#DisneyMustPay

From Science Fiction and Fantasy Writers of America:

Last year, a member came to SFWA’s Grievance Committee with a problem, which on the surface sounds simple and resolvable. He had written novels and was not being paid the royalties that were specified in his contract. The Grievance Committee is designed to resolve contract disputes like this. As part of our negotiating toolbox, we guarantee anonymity for both the writer and the publisher if the grievance is resolved.

When it is working, as president, I never hear from them.

When talks break down, the president of SFWA is asked to step in. We do this for any member.

In this case, the member is Alan Dean Foster. The publisher is Disney.

Here are his words.

Dear Mickey,

We have a lot in common, you and I. We share a birthday: November 18. My dad’s nickname was Mickey. There’s more.

When you purchased Lucasfilm you acquired the rights to some books I wrote. STAR WARS, the novelization of the very first film. SPLINTER OF THE MIND’S EYE, the first sequel novel. You owe me royalties on these books. You stopped paying them.

When you purchased 20th Century Fox, you eventually acquired the rights to other books I had written. The novelizations of ALIEN, ALIENS, and ALIEN 3. You’ve never paid royalties on any of these, or even issued royalty statements for them.

All these books are all still very much in print. They still earn money. For you. When one company buys another, they acquire its liabilities as well as its assets. You’re certainly reaping the benefits of the assets. I’d very much like my miniscule (though it’s not small to me) share.

You want me to sign an NDA (Non-disclosure agreement) before even talking. I’ve signed a lot of NDAs in my 50-year career. Never once did anyone ever ask me to sign one prior to negotiations. For the obvious reason that once you sign, you can no longer talk about the matter at hand. Every one of my representatives in this matter, with many, many decades of experience in such business, echo my bewilderment.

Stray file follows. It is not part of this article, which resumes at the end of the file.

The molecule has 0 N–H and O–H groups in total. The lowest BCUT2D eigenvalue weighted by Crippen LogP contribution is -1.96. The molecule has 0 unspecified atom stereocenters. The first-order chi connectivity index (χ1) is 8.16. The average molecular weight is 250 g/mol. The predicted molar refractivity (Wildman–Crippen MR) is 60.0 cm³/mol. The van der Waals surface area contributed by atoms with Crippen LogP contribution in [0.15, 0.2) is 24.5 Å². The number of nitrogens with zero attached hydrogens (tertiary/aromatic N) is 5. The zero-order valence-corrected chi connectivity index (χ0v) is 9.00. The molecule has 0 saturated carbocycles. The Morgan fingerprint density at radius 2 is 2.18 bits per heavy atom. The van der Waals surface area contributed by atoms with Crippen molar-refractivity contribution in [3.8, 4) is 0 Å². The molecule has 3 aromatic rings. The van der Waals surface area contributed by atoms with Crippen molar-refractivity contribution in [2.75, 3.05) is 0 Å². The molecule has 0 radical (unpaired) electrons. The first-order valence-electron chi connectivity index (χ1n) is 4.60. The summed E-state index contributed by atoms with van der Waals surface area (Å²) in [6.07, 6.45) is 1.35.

You continue to ignore requests from my agents. You continue to ignore queries from SFWA, the Science Fiction and Fantasy Writers of America. You continue to ignore my legal representatives. I know this is what gargantuan corporations often do. Ignore requests and inquiries hoping the petitioner will simply go away. Or possibly die. But I’m still here, and I am still entitled to what you owe me. Including not to be ignored, just because I’m only one lone writer. How many other writers and artists out there are you similarly ignoring?

My wife has serious medical issues and in 2016 I was diagnosed with an advanced form of cancer. We could use the money. Not charity: just what I’m owed. I’ve always loved Disney. The films, the parks, growing up with the Disneyland TV show. I don’t think Unca Walt would approve of how you are currently treating me. Maybe someone in the right position just hasn’t received the word, though after all these months of ignored requests and queries, that’s hard to countenance. Or as a guy named Bob Iger said….

“The way you do anything is the way you do everything.”

I’m not feeling it.

Alan Dean Foster

Prescott, AZ

Mary Robinette Kowal adds:

In my decade with the organization, the fact that we are forced to present this publicly is unprecedented. So too, are the problems. The simple problem is that we have a writer who is not being paid.

The larger problem has the potential to affect every writer. Disney’s argument is that they have purchased the rights but not the obligations of the contract. In other words, they believe they have the right to publish work, but are not obligated to pay the writer no matter what the contract says. If we let this stand, it could set precedent to fundamentally alter the way copyright and contracts operate in the United States. All a publisher would have to do to break a contract would be to sell it to a sibling company.

If they are doing this to Alan Dean Foster, one of the great science fiction writers of our time, then what are they doing to the younger writers who do not know that a contract is a contract?

To resolve the immediate issue regarding their breach of contract with Alan Dean Foster, Disney has three choices:

Pay Alan Dean Foster all back royalties as well as any future royalties.